Episode 2 begins to place a structure upon this story, letting us see it as something composed of two levels and three corners. The levels are, of course, the past and the present, and the corners are two pasts and the present, two pasts, one fictional and one that, in the absence of any indications to the contrary, but without any actual confirmation, we assume to be real.
We also see a massive influx of new and major players: Bill Patterson as the psychiatrist Dr Gibbon, Jim Carter as young Philip’s Dad, Alison Steadman as his Mum and Janet Suzman as Marlow’s estranged wife, Nicola.
We’ve seen two corners already, in the first episode, Marlow’s present as a hospital patient with a severe and incapacitating skin condition, and the unreal past of a detective story he once wrote, now replaying in his head in a fantastic manner that we intuitively understand is not how it came out on the previously printed page. This progresses through Mark Binney’s unpleasant and sick encounter with the Russian ‘hostess’ Sonia, with whom he has sex: Binney’s contempt for Sonia is less for her selling sex than for having sex in the first place. His entire manner, even before we see that he has sex with his shirt and vest on and his shorts only pulled down as fas as his knees, so he can quickly cover himself up afterwards, whilst she is naked but for stockings and her black bra pulled down to her waist, is nothing but disgust.
The two trench-coated men are watching his house. Sonia panics and flees, only to disappear. The police suspect Binney, who protests his innocence to Philip Marlow, The Singing Detective. Gambon plays the fictional Marlow, all cleaned up and sharp-talking, a fond play on Chandleresque quips and stylistically constructed sentences. Detective Marlow must find Sonia but, just as we realised in the first episode, she is the naked body fished out of the Thames. And the trench-coated men effectively force their way into Binney’s house at the end, pausing only to comment upon a painting of Sonia, bare-breasted, showin that they, too, have a twisted attitude to sex.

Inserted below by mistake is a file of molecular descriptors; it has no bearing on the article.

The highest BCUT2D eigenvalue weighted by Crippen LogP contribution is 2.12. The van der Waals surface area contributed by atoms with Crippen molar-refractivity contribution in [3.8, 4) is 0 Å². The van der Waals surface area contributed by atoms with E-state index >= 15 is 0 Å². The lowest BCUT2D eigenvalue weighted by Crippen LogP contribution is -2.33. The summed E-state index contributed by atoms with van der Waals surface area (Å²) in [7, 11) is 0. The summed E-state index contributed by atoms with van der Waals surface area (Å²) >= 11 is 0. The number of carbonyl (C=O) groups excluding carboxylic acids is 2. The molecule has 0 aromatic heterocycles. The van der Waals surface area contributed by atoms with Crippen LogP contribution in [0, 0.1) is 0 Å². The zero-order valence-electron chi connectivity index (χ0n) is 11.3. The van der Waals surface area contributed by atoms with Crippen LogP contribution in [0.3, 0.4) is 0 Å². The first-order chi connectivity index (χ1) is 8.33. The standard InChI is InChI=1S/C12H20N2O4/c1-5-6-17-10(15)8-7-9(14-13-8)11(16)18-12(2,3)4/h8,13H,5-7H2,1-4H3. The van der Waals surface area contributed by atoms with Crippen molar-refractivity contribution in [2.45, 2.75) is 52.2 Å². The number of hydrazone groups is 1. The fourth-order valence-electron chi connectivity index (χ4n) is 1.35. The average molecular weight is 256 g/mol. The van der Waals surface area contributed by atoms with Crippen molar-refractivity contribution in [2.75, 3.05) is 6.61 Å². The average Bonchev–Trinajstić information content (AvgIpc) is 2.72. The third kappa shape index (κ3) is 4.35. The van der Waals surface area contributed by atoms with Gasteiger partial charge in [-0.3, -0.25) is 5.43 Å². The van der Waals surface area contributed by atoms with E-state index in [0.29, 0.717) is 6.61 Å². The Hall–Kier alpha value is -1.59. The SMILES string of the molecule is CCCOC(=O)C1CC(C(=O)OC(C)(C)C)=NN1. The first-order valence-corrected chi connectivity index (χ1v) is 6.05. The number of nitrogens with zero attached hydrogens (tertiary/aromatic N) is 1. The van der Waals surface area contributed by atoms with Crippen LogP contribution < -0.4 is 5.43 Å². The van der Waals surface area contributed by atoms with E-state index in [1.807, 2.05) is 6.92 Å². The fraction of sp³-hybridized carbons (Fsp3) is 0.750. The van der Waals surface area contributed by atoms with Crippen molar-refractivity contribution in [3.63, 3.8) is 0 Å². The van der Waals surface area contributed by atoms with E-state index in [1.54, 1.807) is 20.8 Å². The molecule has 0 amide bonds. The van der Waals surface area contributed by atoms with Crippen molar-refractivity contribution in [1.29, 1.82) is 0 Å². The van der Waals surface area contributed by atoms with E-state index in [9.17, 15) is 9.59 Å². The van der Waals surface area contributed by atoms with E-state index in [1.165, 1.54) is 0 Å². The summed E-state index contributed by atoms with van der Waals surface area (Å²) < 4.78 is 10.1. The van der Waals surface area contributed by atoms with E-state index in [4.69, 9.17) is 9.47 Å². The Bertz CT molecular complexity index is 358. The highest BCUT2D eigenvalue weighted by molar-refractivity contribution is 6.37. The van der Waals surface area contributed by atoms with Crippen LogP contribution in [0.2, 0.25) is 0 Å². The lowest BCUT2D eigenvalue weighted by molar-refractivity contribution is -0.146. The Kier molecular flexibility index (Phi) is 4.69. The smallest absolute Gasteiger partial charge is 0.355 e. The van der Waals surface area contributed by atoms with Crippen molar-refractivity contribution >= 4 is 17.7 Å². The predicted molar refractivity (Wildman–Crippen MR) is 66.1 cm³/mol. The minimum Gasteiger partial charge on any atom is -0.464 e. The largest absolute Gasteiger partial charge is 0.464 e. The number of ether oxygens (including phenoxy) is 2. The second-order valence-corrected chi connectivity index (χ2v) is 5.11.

Make no mistake, no part of this series is ultimately free from a problematic attitude, no, a loathing and disgust for sex as sticky, unpleasant, lubricious, farcical, life creation in a messy squirt. It’s there in too much of Dennis Potter’s writing, it comes from his own responses, but The Singing Detective is where he treats it to the most rigourous examination.
We see that start with Marlow being wheeled – the wheelchair squeaks, naturally – to his first meeting with Dr Gibbon, whose first step is to leave Marlow alone, able to see a copy, bent and twisted, of The Singing Detective, Marlow’s original paperback. Marlow is rude, dismissive, sarcastic and offensive, we already know that. It’s never been more obvious a defence mechanism, deflection, roadblack, the lot. Gibbon can easily see it as such, but he easily gets under Marlow’s skin, despite the patient’s urgent desire to avoid being exposed in any way, by reading to him a passage from the book, a passage about sex.